Proving Privacy Violations in the Workplace

From Page 2: Privacy Rights and Medical Exams

If you want to prove your privacy was violated in the workplace, filing a suit against your employer is probably the best route. In the courts, each case will be uniquely assessed for two important items, which are the amount of reasonable expectation to privacy an employee has and whether or not the reasons for the privacy violation of the employer was justifiable. Depending on what your past company policies were, the amount of warning employees were given about monitoring, and just plain common sense are all factors to look at in invasion of privacy cases in the workplace. Certain actions, however, for almost any reasoning are deemed violations of privacy in the workplace, if the information was obtained by:

  • Intrusions on your private, home life
  • Breaking confidentiality agreements, whether express or implied
  • Secret, covert, and intrusive monitoring mediums
  • Deception or misrepresentation

Phone Monitoring by Employers

In most cases, the Electronic Communications Privacy Act federal law requires that one or more parties be aware that their phone calls are being monitored. In many cases, consent must be given by employees, which may be part of an initial employment contract. Additionally, employers must immediately stop monitoring a call if it is deemed personal in nature. However, in reality, employers have virtually free reign to monitor calls, and proving that violations occurred are relatively difficult.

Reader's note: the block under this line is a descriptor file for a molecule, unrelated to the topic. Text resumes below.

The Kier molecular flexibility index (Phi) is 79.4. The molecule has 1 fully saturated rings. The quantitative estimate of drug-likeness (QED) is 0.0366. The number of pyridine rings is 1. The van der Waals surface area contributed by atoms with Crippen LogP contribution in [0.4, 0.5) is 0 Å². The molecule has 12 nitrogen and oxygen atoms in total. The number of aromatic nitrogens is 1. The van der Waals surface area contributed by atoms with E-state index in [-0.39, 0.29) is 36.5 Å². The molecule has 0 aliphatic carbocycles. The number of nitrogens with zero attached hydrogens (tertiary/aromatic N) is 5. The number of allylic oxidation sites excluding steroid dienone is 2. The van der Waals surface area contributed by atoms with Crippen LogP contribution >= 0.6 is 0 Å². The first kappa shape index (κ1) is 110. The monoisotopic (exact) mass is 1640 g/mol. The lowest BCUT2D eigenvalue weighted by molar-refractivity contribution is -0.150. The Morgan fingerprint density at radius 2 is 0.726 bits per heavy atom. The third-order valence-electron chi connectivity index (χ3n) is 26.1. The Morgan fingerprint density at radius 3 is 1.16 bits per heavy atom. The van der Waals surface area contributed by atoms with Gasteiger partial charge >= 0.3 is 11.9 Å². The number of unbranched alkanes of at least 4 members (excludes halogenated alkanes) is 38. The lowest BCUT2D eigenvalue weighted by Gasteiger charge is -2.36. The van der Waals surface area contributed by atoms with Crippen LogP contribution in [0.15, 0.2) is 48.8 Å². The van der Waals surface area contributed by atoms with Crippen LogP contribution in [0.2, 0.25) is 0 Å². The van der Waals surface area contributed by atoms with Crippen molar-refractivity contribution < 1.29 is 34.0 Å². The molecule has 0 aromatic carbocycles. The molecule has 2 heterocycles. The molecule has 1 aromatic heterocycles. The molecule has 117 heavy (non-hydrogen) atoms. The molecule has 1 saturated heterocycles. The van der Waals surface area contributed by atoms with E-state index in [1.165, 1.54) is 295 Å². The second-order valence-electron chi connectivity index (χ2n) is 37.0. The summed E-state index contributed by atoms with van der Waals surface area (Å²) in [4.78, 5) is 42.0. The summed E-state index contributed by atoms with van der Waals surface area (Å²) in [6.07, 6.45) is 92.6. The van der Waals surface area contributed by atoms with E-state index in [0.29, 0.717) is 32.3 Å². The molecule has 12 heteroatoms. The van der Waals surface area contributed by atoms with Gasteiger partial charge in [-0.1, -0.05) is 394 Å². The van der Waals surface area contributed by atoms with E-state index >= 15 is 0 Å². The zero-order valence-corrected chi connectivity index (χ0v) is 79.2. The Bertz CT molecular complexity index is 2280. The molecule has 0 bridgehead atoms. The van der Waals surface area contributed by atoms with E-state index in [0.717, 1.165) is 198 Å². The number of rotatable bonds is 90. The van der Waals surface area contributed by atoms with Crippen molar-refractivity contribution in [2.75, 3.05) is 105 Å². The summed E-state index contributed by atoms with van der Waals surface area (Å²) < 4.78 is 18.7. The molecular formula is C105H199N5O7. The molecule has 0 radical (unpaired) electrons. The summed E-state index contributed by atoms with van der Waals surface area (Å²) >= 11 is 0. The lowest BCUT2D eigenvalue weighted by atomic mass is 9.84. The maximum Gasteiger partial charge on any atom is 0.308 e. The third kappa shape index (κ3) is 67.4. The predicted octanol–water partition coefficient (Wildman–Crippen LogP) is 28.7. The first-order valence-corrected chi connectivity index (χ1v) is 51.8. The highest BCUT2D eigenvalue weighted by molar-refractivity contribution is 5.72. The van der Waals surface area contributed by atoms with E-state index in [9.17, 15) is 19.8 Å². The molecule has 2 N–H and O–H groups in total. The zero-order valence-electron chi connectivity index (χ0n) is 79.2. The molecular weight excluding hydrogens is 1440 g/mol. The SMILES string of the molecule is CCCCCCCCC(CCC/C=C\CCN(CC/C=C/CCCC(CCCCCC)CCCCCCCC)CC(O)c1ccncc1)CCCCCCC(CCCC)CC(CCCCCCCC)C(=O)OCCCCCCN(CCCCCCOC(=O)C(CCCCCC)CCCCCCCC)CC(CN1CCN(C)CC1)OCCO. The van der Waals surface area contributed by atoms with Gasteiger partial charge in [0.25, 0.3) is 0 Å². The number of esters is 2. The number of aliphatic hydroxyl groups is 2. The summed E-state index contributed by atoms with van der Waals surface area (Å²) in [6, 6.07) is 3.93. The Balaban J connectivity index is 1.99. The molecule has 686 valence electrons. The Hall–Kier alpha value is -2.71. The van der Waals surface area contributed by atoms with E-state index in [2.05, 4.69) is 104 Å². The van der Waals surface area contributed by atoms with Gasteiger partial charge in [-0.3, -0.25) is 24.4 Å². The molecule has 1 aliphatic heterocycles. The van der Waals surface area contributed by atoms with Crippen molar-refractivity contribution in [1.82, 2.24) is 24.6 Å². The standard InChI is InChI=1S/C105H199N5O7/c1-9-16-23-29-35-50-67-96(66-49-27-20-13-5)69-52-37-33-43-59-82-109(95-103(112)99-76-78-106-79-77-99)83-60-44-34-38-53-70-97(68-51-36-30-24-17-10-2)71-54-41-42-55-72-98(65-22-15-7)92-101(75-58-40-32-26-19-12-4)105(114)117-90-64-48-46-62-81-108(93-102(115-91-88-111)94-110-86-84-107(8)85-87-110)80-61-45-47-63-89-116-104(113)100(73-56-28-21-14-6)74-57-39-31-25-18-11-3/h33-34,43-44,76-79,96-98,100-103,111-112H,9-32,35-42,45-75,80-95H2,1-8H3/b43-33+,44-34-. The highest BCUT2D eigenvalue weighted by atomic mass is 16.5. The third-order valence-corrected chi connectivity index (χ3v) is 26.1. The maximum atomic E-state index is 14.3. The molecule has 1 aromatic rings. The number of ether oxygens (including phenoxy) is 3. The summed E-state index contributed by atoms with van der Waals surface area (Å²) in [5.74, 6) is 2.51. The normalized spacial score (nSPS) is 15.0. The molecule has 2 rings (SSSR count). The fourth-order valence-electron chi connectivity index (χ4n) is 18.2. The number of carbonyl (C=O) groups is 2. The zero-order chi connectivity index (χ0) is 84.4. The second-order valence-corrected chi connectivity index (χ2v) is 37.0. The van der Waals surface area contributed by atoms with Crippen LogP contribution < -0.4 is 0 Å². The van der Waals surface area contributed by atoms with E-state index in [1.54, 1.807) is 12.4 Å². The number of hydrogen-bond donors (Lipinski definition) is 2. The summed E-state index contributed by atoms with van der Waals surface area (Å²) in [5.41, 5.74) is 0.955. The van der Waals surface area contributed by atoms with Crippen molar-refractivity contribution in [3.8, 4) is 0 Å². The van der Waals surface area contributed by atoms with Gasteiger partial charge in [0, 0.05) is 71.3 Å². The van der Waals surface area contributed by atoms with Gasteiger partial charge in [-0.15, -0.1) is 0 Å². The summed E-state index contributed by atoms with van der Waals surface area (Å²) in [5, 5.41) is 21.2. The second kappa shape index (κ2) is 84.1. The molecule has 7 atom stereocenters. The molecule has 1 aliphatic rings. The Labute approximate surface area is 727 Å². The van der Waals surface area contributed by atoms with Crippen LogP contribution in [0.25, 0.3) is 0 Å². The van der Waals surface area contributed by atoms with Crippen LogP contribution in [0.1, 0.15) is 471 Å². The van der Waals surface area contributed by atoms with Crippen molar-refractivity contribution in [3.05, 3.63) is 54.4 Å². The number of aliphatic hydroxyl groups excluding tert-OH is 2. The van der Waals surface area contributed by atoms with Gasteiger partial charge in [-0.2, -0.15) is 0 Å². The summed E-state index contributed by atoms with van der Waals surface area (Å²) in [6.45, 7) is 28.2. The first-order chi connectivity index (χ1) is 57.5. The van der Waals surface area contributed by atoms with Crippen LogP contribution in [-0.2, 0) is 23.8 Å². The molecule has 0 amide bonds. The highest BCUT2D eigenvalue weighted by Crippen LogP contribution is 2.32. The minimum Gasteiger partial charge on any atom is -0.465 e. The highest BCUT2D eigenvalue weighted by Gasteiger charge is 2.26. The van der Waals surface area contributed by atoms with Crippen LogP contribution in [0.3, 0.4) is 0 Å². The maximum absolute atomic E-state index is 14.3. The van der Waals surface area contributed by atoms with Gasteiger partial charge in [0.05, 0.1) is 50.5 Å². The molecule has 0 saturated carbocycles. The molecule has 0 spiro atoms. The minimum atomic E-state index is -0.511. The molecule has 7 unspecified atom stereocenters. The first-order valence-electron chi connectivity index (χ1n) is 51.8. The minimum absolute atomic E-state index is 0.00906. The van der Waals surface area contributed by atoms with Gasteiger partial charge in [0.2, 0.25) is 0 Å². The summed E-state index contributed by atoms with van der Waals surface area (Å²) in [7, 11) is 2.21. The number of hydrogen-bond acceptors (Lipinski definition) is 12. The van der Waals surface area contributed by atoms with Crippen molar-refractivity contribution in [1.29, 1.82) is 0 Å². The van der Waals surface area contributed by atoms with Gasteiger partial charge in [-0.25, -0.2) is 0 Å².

Computer Monitoring by Employers

The internet usage monitoring part of the law is more unclear than any other regarding employment internet usage laws. Regarding emails, internet usage at work, computer files, and other chat mediums, employers can review these files if it is for a legitimate purpose. In many cases, nothing can stop employers from monitoring electronic communication, and within the working world, it is a common understanding that employers can and probably do actively monitor email and internet usage in the workplace. Most companies have specific internet usage policies that must be followed, it is a good idea to check with your employer about these possibilities before any issues may arise.

Search and Seizure in the Workplace

If an employer has probable cause, they most likely can search workers' personal belongings and private property, unless these items are kept in a place where employees can expect privacy. Additionally, the length, invasiveness, and scope of these searches depend on the impetus for the search in the first place. Typically, state and local laws better explain individual worker rights regarding search and seizure in their local area.

Dress Codes in the Workplace

Dress codes in the workplace widely vary according to the culture of each organization. In many cases, the only laws available on these matters regard equality for men and women concerning dress code and the process of making employees pay for their uniforms. Otherwise, the laws are generally vague and even vaguer regarding personal grooming disputes.

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